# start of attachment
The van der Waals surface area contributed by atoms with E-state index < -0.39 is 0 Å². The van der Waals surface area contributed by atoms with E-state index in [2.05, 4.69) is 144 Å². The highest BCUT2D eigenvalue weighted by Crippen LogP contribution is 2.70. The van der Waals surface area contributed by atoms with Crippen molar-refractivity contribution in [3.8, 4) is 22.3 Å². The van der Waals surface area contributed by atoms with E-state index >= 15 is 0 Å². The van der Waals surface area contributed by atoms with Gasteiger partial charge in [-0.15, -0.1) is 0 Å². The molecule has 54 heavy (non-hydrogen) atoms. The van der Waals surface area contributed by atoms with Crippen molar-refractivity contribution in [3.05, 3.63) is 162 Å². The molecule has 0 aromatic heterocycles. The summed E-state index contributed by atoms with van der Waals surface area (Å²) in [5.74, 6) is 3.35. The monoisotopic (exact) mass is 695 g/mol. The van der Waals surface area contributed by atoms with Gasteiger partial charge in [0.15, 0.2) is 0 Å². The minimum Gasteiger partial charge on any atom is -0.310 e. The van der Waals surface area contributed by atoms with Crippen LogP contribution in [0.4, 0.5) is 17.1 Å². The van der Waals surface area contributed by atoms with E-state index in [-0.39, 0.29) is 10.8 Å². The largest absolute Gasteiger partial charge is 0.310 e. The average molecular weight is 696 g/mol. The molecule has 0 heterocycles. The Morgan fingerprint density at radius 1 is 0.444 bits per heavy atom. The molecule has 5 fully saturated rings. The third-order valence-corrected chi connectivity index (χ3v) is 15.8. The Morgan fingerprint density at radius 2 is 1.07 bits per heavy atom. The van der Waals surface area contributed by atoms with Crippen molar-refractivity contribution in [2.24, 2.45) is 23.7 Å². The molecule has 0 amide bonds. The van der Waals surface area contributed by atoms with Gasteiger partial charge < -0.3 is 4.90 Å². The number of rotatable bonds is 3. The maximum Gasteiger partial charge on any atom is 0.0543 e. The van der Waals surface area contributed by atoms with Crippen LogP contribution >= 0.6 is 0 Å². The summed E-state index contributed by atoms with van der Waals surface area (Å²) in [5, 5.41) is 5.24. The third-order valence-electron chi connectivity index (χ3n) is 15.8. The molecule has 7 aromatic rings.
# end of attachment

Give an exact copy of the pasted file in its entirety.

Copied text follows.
The van der Waals surface area contributed by atoms with E-state index < -0.39 is 0 Å². The van der Waals surface area contributed by atoms with E-state index in [2.05, 4.69) is 144 Å². The highest BCUT2D eigenvalue weighted by Crippen LogP contribution is 2.70. The van der Waals surface area contributed by atoms with Crippen molar-refractivity contribution in [3.8, 4) is 22.3 Å². The van der Waals surface area contributed by atoms with E-state index >= 15 is 0 Å². The van der Waals surface area contributed by atoms with Gasteiger partial charge in [-0.15, -0.1) is 0 Å². The molecule has 54 heavy (non-hydrogen) atoms. The van der Waals surface area contributed by atoms with Crippen molar-refractivity contribution in [3.05, 3.63) is 162 Å². The molecule has 0 aromatic heterocycles. The summed E-state index contributed by atoms with van der Waals surface area (Å²) in [5.74, 6) is 3.35. The monoisotopic (exact) mass is 695 g/mol. The van der Waals surface area contributed by atoms with Gasteiger partial charge in [0.15, 0.2) is 0 Å². The minimum Gasteiger partial charge on any atom is -0.310 e. The van der Waals surface area contributed by atoms with Crippen LogP contribution in [0.4, 0.5) is 17.1 Å². The van der Waals surface area contributed by atoms with E-state index in [-0.39, 0.29) is 10.8 Å². The largest absolute Gasteiger partial charge is 0.310 e. The average molecular weight is 696 g/mol. The molecule has 0 heterocycles. The Morgan fingerprint density at radius 1 is 0.444 bits per heavy atom. The molecule has 5 fully saturated rings. The third-order valence-corrected chi connectivity index (χ3v) is 15.8. The Morgan fingerprint density at radius 2 is 1.07 bits per heavy atom. The van der Waals surface area contributed by atoms with Crippen molar-refractivity contribution in [2.24, 2.45) is 23.7 Å². The molecule has 0 amide bonds. The van der Waals surface area contributed by atoms with Gasteiger partial charge < -0.3 is 4.90 Å². The number of rotatable bonds is 3. The maximum Gasteiger partial charge on any atom is 0.0543 e. The van der Waals surface area contributed by atoms with Crippen LogP contribution >= 0.6 is 0 Å². The summed E-state index contributed by atoms with van der Waals surface area (Å²) in [5, 5.41) is 5.24. The third-order valence-electron chi connectivity index (χ3n) is 15.8. The molecule has 7 aromatic rings.